d. Blanket orders and approval plans from the U.S. __________Amount in 2009/2010
e. Blanket orders and approval plans from other than the U.S. or Latin America __________Amount in 2009/2010
f. Materials paid from funds not specifically targeted for Latin American materials __________Amount in 2009/2010
g. Travel expenses for field acquisitions __________Amount in 2009/2010”
The question, Teresa explained, is how to come up with a figure for letter “F,” especially if one is using a mixture of Latin American and Iberian funds?
Teresa asked whether it would be helpful to alternatively report allocations and firm orders by describing the funds as we do in our institutions? For example, should we report the total amount of acquisitions purchased with title VI funds?
Teresa also explained that she doesn’t count packages or bundles, because to separate out the Latin American portion would be very difficult. She asked how others handled this issue.
She also asked about serials not specific to Latin America (for example, subject specific periodicals dealing with all regions). The consensus was that these are not counted.
Dora Loh responded that the survey attempted to gather the best count possible, with the goal of leveraging what we can to our administrators to get funds.
Teresa Chapa indicated that she understood this and agreed but thought it would be good to try to develop the same standards to the best extent possible.
Melissa Guy shared that Arizona State has totally revamped its acquisitions process and no longer has fund codes. She asked what are the call number ranges that Teresa and I had referred to for Latin America.
At this point, Teresa Chapa and Sarah Buck Kachaluba pointed to Laura Shedenhelm, whose MLS thesis was creating a conspectus of call number ranges for Latin America.
Paula Covington shared that she has wrestled with the survey four times over the years. She explained that the figures she has gotten vary considerably and are crazy. Doing a physical estimate is impossible. Yet the national resource center wants exact numbers every year.
Adán Benavides explained that every library at the University of Texas likely collects Latin American materials but the count provided by UT-Austin reflects only the Benson LAC. While the survey figures may be inexact and inconsistent across institutions, a consistent response from a single library may indicate its long-term trends. Regardless, he analyzed the five largest collections to answer the SALALM survey for about a decade. Interesting results in comparison to UT-Austin allowed a basis to justify its continued funding at a high level.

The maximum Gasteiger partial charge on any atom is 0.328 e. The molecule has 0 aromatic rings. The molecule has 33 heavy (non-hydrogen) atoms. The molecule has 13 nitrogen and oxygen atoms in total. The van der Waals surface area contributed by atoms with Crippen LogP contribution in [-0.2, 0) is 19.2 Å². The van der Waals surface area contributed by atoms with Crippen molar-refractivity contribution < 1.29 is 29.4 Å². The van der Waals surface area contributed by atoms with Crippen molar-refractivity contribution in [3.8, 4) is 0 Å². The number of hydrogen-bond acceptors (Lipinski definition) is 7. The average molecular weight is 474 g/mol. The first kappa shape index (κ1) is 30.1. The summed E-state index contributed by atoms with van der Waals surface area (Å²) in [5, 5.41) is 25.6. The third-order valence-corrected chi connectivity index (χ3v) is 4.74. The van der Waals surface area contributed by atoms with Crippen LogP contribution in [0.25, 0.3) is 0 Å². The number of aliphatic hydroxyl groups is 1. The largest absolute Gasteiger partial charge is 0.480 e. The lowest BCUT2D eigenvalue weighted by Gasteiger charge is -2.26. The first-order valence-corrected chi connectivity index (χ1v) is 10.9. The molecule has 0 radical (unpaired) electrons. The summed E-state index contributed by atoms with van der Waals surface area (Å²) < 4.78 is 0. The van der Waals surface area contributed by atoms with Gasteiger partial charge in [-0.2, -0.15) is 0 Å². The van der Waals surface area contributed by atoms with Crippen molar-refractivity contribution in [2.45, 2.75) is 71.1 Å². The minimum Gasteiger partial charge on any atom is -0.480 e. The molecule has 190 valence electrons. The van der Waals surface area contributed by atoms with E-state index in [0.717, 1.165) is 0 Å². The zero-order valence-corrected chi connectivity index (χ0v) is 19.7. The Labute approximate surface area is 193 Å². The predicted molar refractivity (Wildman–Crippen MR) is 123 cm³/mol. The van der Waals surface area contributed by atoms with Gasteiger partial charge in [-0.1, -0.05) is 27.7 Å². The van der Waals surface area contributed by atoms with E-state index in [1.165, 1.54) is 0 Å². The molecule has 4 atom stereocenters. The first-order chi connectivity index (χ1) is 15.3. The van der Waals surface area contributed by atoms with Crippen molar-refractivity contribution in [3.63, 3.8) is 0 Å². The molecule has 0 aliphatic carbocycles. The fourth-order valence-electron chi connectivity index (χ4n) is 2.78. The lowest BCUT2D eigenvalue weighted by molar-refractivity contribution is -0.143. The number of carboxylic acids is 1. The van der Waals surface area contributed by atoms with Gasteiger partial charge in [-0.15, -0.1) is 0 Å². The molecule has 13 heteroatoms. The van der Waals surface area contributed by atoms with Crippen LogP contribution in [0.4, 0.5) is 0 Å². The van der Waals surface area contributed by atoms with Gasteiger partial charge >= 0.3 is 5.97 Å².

Several LASERistas pointed to Miguel Valladares’s method of running reports in WorldCat without using WorldCat Collection Analysis. This method uses location codes in the subject and publisher fields as an alternative. James Simon is also familiar with this methodology.
Teresa Chapa observed that the survey works for us as a tool for comparison, even though it is wonky. The problem is that it is very time-consuming.
Gayle Williams explained that she, Scott Van Jacob, and Dan Hazen had minimally revamped the survey a few years ago, and that was why diskettes, for example, were still up there as a format.
In her presentation, Laura Shedenhelm explained that Georgia has not done the form since she arrived because she does not have time. When she came to Georgia, the Latin American position went from Full-time to Half-time. In Portuguese and Spanish language, the focus is on literature and social science, and since most of the material comes in through the English/American approval plan, there is no way to count it. Furthermore, acquisitions in art, for example, are not necessarily known, so end up not always being counted; going to every bibliographer is not feasible.
What Laura Shedenhelm did when she put together applications for Title VI funds was to estimate the size of the Fs and the PQs. In the past, In the past, she would have gone to the card catalog and estimated that one inch of cards equaled an appropriate number of volumes. What she has recently done is constructed a list of all Latin American countries and regions and ran those through the catalog in subject heading searches. The head of Collection Development then spent twenty-five hours de-duping and picking out strings of subject headings and turned these into volume counts. But for some reason the numbers given to the Latin American center were halved when they went into the Title VI application. The process was massively time-consuming, even with automation. She was also told not to include special collections or audio-visual materials. They only wanted print.
Dora Loh suggested using OCLC to get some information.
Peter Johnson asked what the quality of the information being collected is.
Paula Vanderbilt added that in the LASER WorldCat study one can look at the overlap/uniqueness as one indication of quality. Presumably something unique to a library would be of high quality (or value).
Sarah Buck Kachaluba wanted clarification on the question about the “quality” of information – did information refer to the “quality” of the collection survey data being collected? If so, how does the quality of the data relate to the purpose of gathering the data? Presumably the quality should be adequate to meet the purpose. Or did Peter mean the “quality” of the information materials (books, etc) being acquired, which were counted in the collection survey data?